By Elton Gomes
Faced with increasing incidents of mob violence, the Manipur government has decided to bring about a law that seeks to curb mob violence in the state. The Manipur government plans to table a legislation called the Manipur Mob Violence Control and Prohibition Bill in the next session of the state assembly.
The decision to table the anti-mob violence law was taken during a cabinet meeting held on Wednesday. State government spokesperson Thongam Biswajit Singh denounced the increasing incidents of people being killed by mobs in the state.
Why is the bill being introduced?
The Manipur government’s decision comes after the state saw several protests condemning the lynching of Farooque Khan on September 13 for allegedly trying to steal a vehicle.
The lynching of Farooque Khan
26-year-old Khan was lynched in Manipur’s Imphal West district on Thursday after local residents accused him of stealing a vehicle. Five persons, including a personnel of India Reserve Battalion, have been arrested in relation to the case.
Khan belonged to Lilong Haoreibi in Thoubal district. The mob attacked him at Tharoijam and also destroyed a car in which Khan and two others were travelling. The accused have been booked under IPC sections 302 (murder), 117 (abetting commission of offence by public or by more than 10 people) and 34 (acts done by several persons in furtherance of common intention). They were kept in police custody for four days by a city court.
“Thirteen people were involved in the lynching of the youth and all of them have been identified. We have arrested five people and the rest will be nabbed soon,” Jogeschandra Haobijam, Imphal West Superintendent of Police, said, the Indian Express reported.
Supreme Court tells Parliament to enact a law to stop lynchings
Taking note of the surge in lynching-related deaths in the country, the Supreme Court in July urged the Parliament to enact a separate law to deal with mob lynchings so that “fear of law and veneration for the command of law constitute the foundation of a civilized society”.
“The horrendous acts of mobocracy cannot be permitted to inundate the law of the land. Earnest action and concrete steps have to be taken to protect the citizens from the recurrent pattern of violence, which cannot be allowed to become ‘the new normal’,” Chief Justice of India Dipak Misra observed in the apex court’s order, Live Mint reported.
A three-judge bench headed by the CJI delivered several directions for preventive, remedial, and punitive action to keep violent mobs in check.
Government forms panel to enact the law on lynchings
After the Supreme Court denounced the “sweeping” incidents of lynching as “an affront to the rule of law,” the Centre told Lok Sabha that it had formed a Group of Ministers (GoM) under Home Minister Rajnath Singh and a high-level committee under Union Home Secretary Rajiv Gauba to “deliberate” and “make recommendations” for a separate penal provision on incidents of mob violence.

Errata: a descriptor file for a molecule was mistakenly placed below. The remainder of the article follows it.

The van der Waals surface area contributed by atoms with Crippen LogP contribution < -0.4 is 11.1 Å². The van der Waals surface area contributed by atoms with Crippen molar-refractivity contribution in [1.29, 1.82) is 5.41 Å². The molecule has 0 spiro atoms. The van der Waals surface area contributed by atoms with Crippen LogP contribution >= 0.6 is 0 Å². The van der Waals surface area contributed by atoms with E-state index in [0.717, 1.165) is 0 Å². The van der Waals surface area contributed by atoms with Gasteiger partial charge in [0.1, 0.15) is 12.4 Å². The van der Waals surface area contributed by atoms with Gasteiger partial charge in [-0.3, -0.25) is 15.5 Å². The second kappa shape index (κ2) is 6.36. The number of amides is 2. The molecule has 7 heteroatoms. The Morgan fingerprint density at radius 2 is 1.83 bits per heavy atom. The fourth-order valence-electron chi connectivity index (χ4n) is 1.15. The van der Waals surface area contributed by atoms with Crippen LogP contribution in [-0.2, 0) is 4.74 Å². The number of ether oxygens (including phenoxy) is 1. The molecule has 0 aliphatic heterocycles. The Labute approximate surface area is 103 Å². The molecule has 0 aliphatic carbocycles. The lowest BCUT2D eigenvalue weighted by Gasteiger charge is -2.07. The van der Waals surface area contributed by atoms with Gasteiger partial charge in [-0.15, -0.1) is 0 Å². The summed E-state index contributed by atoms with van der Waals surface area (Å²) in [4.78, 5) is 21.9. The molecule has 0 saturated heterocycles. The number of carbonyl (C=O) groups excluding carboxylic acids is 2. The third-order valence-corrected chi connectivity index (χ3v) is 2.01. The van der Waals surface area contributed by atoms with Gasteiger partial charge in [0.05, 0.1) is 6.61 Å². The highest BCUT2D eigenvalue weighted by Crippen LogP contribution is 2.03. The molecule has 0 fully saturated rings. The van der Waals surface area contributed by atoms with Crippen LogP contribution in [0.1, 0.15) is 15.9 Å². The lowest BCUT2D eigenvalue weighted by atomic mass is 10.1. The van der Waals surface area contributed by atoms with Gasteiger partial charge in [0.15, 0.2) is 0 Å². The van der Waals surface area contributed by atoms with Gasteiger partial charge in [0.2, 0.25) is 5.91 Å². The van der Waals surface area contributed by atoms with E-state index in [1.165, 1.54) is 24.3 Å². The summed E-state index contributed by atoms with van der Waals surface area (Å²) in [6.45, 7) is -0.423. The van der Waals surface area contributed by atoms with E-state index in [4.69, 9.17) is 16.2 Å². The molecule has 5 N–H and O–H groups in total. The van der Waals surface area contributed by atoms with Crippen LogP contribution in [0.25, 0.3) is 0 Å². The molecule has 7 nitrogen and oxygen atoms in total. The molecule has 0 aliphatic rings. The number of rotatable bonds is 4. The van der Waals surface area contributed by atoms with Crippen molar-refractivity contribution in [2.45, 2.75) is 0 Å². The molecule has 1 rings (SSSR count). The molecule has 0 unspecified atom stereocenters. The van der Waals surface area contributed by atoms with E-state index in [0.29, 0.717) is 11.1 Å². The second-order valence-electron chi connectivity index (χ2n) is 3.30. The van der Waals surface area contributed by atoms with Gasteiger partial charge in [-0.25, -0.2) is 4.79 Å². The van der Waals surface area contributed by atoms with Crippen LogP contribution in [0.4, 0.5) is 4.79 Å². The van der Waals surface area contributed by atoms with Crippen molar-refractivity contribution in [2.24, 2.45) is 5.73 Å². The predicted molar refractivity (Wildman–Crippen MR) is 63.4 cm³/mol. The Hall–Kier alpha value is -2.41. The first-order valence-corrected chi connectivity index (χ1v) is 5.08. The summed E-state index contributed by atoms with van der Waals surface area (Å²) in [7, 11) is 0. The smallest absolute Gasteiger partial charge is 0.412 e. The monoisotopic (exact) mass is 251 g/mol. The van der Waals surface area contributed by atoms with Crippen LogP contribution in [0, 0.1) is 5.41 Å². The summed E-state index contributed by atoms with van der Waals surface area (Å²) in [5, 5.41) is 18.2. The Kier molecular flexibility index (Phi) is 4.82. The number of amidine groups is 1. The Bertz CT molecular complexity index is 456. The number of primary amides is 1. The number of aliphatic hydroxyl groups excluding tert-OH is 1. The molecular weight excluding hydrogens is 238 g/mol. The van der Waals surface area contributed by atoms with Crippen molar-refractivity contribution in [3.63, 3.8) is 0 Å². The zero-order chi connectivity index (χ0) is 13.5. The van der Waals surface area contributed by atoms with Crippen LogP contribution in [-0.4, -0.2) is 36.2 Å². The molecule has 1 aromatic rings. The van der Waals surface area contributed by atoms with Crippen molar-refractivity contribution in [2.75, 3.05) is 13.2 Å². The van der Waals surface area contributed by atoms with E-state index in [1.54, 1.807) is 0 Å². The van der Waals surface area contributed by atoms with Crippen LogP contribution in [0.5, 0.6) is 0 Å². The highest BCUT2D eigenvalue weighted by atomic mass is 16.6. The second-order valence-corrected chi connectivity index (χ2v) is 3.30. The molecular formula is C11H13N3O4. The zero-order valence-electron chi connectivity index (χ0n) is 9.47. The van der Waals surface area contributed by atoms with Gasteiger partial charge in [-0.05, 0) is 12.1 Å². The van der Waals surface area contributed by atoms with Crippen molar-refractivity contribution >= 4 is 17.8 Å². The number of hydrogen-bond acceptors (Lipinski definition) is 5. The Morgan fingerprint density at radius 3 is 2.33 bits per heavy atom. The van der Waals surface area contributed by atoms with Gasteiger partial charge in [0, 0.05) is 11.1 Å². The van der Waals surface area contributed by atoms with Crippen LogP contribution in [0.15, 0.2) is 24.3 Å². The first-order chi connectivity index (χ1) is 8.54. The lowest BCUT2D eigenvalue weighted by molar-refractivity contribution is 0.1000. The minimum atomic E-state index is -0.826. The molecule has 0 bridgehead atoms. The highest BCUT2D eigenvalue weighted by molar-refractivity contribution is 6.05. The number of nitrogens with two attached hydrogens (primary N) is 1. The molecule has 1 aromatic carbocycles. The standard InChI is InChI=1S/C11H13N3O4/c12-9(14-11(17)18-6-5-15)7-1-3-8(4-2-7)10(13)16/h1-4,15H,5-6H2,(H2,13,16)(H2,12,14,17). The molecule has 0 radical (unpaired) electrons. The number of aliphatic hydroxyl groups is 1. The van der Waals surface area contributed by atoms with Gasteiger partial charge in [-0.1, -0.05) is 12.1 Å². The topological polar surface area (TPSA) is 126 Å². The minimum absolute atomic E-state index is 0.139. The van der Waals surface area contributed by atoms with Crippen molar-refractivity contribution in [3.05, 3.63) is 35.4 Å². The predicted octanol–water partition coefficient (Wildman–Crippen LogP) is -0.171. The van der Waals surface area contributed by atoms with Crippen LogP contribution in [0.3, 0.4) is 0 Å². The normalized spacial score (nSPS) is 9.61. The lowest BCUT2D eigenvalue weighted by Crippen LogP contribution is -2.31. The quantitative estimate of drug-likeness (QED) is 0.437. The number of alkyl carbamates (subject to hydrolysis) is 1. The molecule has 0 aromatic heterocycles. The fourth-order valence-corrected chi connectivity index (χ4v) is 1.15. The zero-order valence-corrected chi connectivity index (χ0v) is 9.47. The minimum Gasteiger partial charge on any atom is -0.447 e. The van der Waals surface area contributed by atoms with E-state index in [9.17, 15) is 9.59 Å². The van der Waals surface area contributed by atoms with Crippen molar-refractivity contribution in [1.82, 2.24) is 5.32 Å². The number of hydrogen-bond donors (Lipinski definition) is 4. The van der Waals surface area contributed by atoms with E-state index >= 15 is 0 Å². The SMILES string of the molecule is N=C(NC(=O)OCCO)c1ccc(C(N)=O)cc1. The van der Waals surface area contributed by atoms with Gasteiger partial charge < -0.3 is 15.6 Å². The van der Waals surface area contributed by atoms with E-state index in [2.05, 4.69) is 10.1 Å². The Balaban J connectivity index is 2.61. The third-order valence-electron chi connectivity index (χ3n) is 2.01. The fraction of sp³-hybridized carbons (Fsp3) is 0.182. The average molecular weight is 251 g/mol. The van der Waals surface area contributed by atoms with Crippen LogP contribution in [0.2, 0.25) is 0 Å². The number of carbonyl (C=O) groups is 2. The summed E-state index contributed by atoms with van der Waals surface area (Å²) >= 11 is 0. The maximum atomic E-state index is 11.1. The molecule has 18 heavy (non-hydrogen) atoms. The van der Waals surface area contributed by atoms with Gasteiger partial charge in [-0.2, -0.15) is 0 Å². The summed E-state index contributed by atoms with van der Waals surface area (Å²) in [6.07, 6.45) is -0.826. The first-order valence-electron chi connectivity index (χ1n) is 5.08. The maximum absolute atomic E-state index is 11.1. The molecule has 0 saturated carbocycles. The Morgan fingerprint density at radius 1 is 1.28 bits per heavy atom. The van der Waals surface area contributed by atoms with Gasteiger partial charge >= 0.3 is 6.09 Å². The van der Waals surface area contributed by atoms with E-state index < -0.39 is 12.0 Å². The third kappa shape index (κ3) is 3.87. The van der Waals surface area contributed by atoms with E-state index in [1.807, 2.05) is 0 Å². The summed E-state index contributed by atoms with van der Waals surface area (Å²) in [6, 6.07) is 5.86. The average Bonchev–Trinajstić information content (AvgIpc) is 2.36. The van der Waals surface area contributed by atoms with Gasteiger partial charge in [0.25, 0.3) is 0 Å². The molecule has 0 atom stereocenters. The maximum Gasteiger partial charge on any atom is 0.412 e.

The committee led by Gauba was supposed to submit its recommendations to the GoM within four weeeks. Consisting of External Affairs Minister Sushma Swaraj, Road Transport Minister Nitin Gadkari, Law Minister Ravi Shankar Prasad, and Social Justice and Empowerment Minister Thaawar Chand Gehlot, the GoM was to examine the recommendations and submit its report to Prime Minister Narendra Modi.
Mob lynchings in India
Rumours spread across social media resulted in the deaths of five persons in July. The deaths were the latest in a string of lynchings connected with fake messages that have spread rapidly through WhatsApp and social media platforms.
Since May, more than a dozen people have been killed across India due to violence fueled mainly by messages on WhatsApp. The cases have been largely reported in villages, where it is possible that villagers have been carried away by misinformation received via WhatsApp messages. Inflamed by rumours of people being alleged kidnappers or organ harvesters, villagers have been known to attack innocent people and have beaten them to death.
Does India need an anti-lynching law?
An increase in cases of deaths due to mob violence has called for an anti-lynching law. However, there seems to be adequate provision in the Indian Penal Code (IPC). As pointed out by an editorial in the Hindustan Times, the IPC is equipped with Sections 302 (murder), 304 (culpable homicide not amounting to murder) and 307 (attempt to murder), 34 (Acts done by several persons in furtherance of common intention) to tackle issues of mob violence. In fact, what India needs is a strong and effective implementation of the law.
Misinformation seems to be the larger evil in mob violence. In addition to the law, people need to be educated about misinformation and how to identify it. People should be encouraged to abstain from mindlessly forwarding WhatsApp messages. States should leverage social media platforms and be vigilant in flagging rumours. The police and the authorities need to be well-versed with technology and the problem of fake news.
The editorial in Hindustan Times noted that Telangana police officer, Rema Rajeshwari, has trained a team of 500 police officers to tackle the fake news menace. These officers visit villages to spread awareness about misinformation and fake news. Death related to mob-violence will reduce only when people are aware of spotting misinformation and stopping it in its tracks.
Elton Gomes is a staff writer at Qrius
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